The CMA has provisionally found that 10 construction firms illegally colluded to rig bids for demolition and asbestos removal contracts
Following an investigation launched in 2019, the Competition and Markets Authority (CMA) has provisionally concluded that the firms colluded on prices through illegal cartel agreements when submitting bids in competitive tenders for contracts. These bids were rigged with the deliberate intention of deceiving the customer that they were competitive when that was not the case.
The bids were rigged by one or more construction firms which agreed to submit bids that were deliberately priced to lose the tender. This practice, known as ‘cover bidding’, can result in customers paying higher prices or receiving lower quality services.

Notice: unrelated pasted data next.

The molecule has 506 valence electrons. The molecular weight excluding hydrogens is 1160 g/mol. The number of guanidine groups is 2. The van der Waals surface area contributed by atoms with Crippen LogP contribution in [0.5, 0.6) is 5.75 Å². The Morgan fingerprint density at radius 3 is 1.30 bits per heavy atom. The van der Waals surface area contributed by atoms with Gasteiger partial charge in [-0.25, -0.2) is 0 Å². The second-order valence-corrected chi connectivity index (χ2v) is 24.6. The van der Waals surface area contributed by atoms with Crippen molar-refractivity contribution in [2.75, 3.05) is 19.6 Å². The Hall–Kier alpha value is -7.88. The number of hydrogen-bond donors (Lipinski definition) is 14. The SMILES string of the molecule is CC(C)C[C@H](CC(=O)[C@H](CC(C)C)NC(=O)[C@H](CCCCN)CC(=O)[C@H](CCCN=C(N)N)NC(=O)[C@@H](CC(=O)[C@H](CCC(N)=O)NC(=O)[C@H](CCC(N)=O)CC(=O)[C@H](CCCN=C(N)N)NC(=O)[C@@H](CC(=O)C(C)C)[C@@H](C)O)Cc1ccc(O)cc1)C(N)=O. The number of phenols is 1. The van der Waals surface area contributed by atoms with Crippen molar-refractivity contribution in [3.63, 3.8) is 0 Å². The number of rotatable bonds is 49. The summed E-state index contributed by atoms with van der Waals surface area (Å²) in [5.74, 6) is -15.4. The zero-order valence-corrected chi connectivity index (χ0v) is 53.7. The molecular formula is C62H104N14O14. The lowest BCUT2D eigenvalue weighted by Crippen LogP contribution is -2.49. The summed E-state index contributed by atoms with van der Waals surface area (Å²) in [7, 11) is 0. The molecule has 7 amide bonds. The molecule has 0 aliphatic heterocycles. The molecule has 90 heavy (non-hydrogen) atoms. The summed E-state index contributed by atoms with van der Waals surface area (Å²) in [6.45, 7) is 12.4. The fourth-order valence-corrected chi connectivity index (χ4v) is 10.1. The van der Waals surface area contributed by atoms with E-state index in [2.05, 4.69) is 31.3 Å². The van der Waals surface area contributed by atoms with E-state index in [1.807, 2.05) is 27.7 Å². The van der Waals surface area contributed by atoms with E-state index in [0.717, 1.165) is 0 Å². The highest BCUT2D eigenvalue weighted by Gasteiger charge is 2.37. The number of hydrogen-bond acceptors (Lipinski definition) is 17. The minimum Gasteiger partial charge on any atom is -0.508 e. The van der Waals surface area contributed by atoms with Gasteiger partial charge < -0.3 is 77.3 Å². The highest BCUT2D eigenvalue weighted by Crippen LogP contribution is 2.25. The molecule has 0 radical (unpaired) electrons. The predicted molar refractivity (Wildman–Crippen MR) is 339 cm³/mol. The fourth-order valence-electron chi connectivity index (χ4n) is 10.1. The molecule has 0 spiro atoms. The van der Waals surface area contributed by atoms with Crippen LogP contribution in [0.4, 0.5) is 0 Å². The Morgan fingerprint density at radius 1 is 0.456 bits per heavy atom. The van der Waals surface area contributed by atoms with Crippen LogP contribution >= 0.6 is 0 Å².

The CMA is proposing to impose fines on the businesses concerned if it reaches a final decision confirming that they have broken the law.
In addition, the CMA has provisionally found that 7 of the firms, on at least one occasion each, were involved in arrangements by which the designated ‘losers’ of the contracts were set to be compensated by the winner. The value of this compensation varied but was higher than £500,000 in one instance. Some firms produced false invoices in an attempt to hide this part of the illegal behaviour.
The CMA has provisionally found that the collusion affected 19 contracts for demolition work in London and the Midlands, including contracts for the development of Bow Street’s Magistrates Court and Police station, the Metropolitan Police training centre, Selfridges, Oxford University, shopping centres in Reading and Taplow, and offices on the Southbank, London. Not all of the firms were involved in colluding in each of these contracts, and not every contractor who submitted a bid for these contracts was involved in the illegal collusion.